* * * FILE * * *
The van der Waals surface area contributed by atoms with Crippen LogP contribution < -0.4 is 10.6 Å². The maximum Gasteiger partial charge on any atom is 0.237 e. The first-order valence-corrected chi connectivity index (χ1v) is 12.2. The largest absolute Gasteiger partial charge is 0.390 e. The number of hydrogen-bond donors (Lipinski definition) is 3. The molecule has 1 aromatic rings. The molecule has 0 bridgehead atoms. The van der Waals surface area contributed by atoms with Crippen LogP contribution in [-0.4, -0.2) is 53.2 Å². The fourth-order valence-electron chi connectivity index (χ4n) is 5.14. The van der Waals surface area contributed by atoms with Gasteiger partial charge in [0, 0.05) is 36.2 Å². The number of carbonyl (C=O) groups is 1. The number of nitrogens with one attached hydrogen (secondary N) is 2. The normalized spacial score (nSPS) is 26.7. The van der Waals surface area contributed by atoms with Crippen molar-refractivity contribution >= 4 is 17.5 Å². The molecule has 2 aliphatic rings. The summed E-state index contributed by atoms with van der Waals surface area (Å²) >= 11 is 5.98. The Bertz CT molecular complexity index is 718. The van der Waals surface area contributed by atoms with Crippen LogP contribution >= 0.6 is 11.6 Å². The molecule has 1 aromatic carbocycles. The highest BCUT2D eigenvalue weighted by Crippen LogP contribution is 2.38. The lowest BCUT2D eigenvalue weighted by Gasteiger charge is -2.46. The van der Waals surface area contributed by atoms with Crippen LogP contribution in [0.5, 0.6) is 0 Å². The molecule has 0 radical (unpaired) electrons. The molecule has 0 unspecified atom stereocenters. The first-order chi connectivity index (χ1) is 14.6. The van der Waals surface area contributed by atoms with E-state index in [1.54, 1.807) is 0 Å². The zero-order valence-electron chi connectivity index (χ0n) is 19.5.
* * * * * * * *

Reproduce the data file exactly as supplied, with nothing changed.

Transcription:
The van der Waals surface area contributed by atoms with Crippen LogP contribution < -0.4 is 10.6 Å². The maximum Gasteiger partial charge on any atom is 0.237 e. The first-order valence-corrected chi connectivity index (χ1v) is 12.2. The largest absolute Gasteiger partial charge is 0.390 e. The number of hydrogen-bond donors (Lipinski definition) is 3. The molecule has 1 aromatic rings. The molecule has 0 bridgehead atoms. The van der Waals surface area contributed by atoms with Crippen LogP contribution in [-0.4, -0.2) is 53.2 Å². The fourth-order valence-electron chi connectivity index (χ4n) is 5.14. The van der Waals surface area contributed by atoms with Gasteiger partial charge in [0, 0.05) is 36.2 Å². The number of carbonyl (C=O) groups is 1. The number of nitrogens with one attached hydrogen (secondary N) is 2. The normalized spacial score (nSPS) is 26.7. The van der Waals surface area contributed by atoms with Crippen molar-refractivity contribution >= 4 is 17.5 Å². The molecule has 2 aliphatic rings. The summed E-state index contributed by atoms with van der Waals surface area (Å²) >= 11 is 5.98. The Bertz CT molecular complexity index is 718. The van der Waals surface area contributed by atoms with Crippen LogP contribution >= 0.6 is 11.6 Å². The molecule has 1 aromatic carbocycles. The highest BCUT2D eigenvalue weighted by Crippen LogP contribution is 2.38. The lowest BCUT2D eigenvalue weighted by Gasteiger charge is -2.46. The van der Waals surface area contributed by atoms with Crippen LogP contribution in [0.5, 0.6) is 0 Å². The molecule has 0 radical (unpaired) electrons. The molecule has 0 unspecified atom stereocenters. The first-order chi connectivity index (χ1) is 14.6. The van der Waals surface area contributed by atoms with E-state index in [1.54, 1.807) is 0 Å². The zero-order valence-electron chi connectivity index (χ0n) is 19.5.